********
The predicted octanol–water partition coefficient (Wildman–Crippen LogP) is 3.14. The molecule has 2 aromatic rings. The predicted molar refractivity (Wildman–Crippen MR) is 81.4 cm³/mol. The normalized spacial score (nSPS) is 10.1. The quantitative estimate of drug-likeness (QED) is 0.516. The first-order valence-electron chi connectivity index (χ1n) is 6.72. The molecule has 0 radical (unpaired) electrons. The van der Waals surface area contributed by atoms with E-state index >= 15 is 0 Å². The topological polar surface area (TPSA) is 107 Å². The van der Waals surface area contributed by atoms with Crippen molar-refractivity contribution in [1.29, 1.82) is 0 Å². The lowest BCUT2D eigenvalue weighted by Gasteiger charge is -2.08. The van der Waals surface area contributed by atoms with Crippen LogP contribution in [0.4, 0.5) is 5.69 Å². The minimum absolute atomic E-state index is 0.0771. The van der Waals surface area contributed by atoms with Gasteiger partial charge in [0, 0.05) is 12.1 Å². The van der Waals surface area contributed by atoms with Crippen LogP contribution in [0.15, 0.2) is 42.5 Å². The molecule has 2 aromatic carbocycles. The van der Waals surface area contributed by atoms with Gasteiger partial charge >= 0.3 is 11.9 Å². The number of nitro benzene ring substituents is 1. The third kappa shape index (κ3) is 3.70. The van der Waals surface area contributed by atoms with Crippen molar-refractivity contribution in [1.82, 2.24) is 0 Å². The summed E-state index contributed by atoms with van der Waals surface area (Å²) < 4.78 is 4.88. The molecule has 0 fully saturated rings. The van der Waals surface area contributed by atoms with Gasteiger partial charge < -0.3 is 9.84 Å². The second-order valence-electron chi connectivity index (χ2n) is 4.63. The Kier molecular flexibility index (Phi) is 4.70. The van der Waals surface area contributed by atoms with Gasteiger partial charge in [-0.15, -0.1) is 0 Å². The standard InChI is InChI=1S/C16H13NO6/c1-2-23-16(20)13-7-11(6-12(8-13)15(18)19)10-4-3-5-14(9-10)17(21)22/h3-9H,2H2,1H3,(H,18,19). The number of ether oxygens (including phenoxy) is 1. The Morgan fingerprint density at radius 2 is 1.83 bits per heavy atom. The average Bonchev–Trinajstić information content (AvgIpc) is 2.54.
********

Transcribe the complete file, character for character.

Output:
The predicted octanol–water partition coefficient (Wildman–Crippen LogP) is 3.14. The molecule has 2 aromatic rings. The predicted molar refractivity (Wildman–Crippen MR) is 81.4 cm³/mol. The normalized spacial score (nSPS) is 10.1. The quantitative estimate of drug-likeness (QED) is 0.516. The first-order valence-electron chi connectivity index (χ1n) is 6.72. The molecule has 0 radical (unpaired) electrons. The van der Waals surface area contributed by atoms with E-state index >= 15 is 0 Å². The topological polar surface area (TPSA) is 107 Å². The van der Waals surface area contributed by atoms with Crippen molar-refractivity contribution in [1.29, 1.82) is 0 Å². The lowest BCUT2D eigenvalue weighted by Gasteiger charge is -2.08. The van der Waals surface area contributed by atoms with Crippen LogP contribution in [0.4, 0.5) is 5.69 Å². The minimum absolute atomic E-state index is 0.0771. The van der Waals surface area contributed by atoms with Gasteiger partial charge in [0, 0.05) is 12.1 Å². The van der Waals surface area contributed by atoms with Crippen LogP contribution in [0.15, 0.2) is 42.5 Å². The molecule has 2 aromatic carbocycles. The van der Waals surface area contributed by atoms with Gasteiger partial charge >= 0.3 is 11.9 Å². The number of nitro benzene ring substituents is 1. The third kappa shape index (κ3) is 3.70. The van der Waals surface area contributed by atoms with Crippen molar-refractivity contribution in [1.82, 2.24) is 0 Å². The summed E-state index contributed by atoms with van der Waals surface area (Å²) < 4.78 is 4.88. The molecule has 0 fully saturated rings. The van der Waals surface area contributed by atoms with Gasteiger partial charge < -0.3 is 9.84 Å². The second-order valence-electron chi connectivity index (χ2n) is 4.63. The Kier molecular flexibility index (Phi) is 4.70. The van der Waals surface area contributed by atoms with Gasteiger partial charge in [-0.15, -0.1) is 0 Å². The standard InChI is InChI=1S/C16H13NO6/c1-2-23-16(20)13-7-11(6-12(8-13)15(18)19)10-4-3-5-14(9-10)17(21)22/h3-9H,2H2,1H3,(H,18,19). The number of ether oxygens (including phenoxy) is 1. The Morgan fingerprint density at radius 2 is 1.83 bits per heavy atom. The average Bonchev–Trinajstić information content (AvgIpc) is 2.54.